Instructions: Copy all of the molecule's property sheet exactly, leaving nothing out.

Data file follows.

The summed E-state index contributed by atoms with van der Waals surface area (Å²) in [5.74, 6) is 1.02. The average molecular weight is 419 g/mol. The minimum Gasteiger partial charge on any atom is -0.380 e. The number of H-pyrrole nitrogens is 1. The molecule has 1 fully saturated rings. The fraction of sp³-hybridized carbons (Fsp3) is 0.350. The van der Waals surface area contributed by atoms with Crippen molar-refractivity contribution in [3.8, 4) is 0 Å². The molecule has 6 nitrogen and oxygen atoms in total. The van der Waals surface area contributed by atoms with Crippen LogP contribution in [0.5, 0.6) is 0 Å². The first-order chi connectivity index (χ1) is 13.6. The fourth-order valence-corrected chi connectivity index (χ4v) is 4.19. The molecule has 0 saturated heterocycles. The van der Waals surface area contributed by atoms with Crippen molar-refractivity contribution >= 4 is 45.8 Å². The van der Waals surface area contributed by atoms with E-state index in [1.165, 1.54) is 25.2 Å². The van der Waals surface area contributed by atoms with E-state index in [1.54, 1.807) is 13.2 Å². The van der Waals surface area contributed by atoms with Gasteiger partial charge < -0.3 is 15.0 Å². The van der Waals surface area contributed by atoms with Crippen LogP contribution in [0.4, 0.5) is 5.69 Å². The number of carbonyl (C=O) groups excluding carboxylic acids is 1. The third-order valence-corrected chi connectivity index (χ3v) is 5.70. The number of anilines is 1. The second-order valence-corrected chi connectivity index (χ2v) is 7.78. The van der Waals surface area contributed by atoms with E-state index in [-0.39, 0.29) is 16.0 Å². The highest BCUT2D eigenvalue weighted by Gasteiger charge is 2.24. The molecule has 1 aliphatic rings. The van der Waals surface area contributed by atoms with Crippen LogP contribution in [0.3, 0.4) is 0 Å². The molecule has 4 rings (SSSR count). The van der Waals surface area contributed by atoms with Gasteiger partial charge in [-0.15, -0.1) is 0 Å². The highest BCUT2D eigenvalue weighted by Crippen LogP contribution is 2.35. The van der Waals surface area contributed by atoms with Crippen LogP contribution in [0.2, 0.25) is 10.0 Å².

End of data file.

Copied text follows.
The summed E-state index contributed by atoms with van der Waals surface area (Å²) in [5.74, 6) is 1.02. The average molecular weight is 419 g/mol. The minimum Gasteiger partial charge on any atom is -0.380 e. The number of H-pyrrole nitrogens is 1. The molecule has 1 fully saturated rings. The fraction of sp³-hybridized carbons (Fsp3) is 0.350. The van der Waals surface area contributed by atoms with Crippen molar-refractivity contribution in [3.8, 4) is 0 Å². The molecule has 6 nitrogen and oxygen atoms in total. The van der Waals surface area contributed by atoms with Crippen LogP contribution in [0.5, 0.6) is 0 Å². The first-order chi connectivity index (χ1) is 13.6. The fourth-order valence-corrected chi connectivity index (χ4v) is 4.19. The molecule has 0 saturated heterocycles. The van der Waals surface area contributed by atoms with Crippen molar-refractivity contribution >= 4 is 45.8 Å². The van der Waals surface area contributed by atoms with E-state index in [1.165, 1.54) is 25.2 Å². The van der Waals surface area contributed by atoms with E-state index in [1.54, 1.807) is 13.2 Å². The van der Waals surface area contributed by atoms with Gasteiger partial charge < -0.3 is 15.0 Å². The van der Waals surface area contributed by atoms with Crippen LogP contribution in [0.4, 0.5) is 5.69 Å². The number of carbonyl (C=O) groups excluding carboxylic acids is 1. The third-order valence-corrected chi connectivity index (χ3v) is 5.70. The number of anilines is 1. The second-order valence-corrected chi connectivity index (χ2v) is 7.78. The van der Waals surface area contributed by atoms with E-state index in [-0.39, 0.29) is 16.0 Å². The highest BCUT2D eigenvalue weighted by Gasteiger charge is 2.24. The molecule has 1 aliphatic rings. The van der Waals surface area contributed by atoms with Crippen LogP contribution in [0.3, 0.4) is 0 Å². The molecule has 4 rings (SSSR count). The van der Waals surface area contributed by atoms with Gasteiger partial charge in [-0.15, -0.1) is 0 Å². The highest BCUT2D eigenvalue weighted by Crippen LogP contribution is 2.35. The van der Waals surface area contributed by atoms with Crippen LogP contribution in [0.2, 0.25) is 10.0 Å².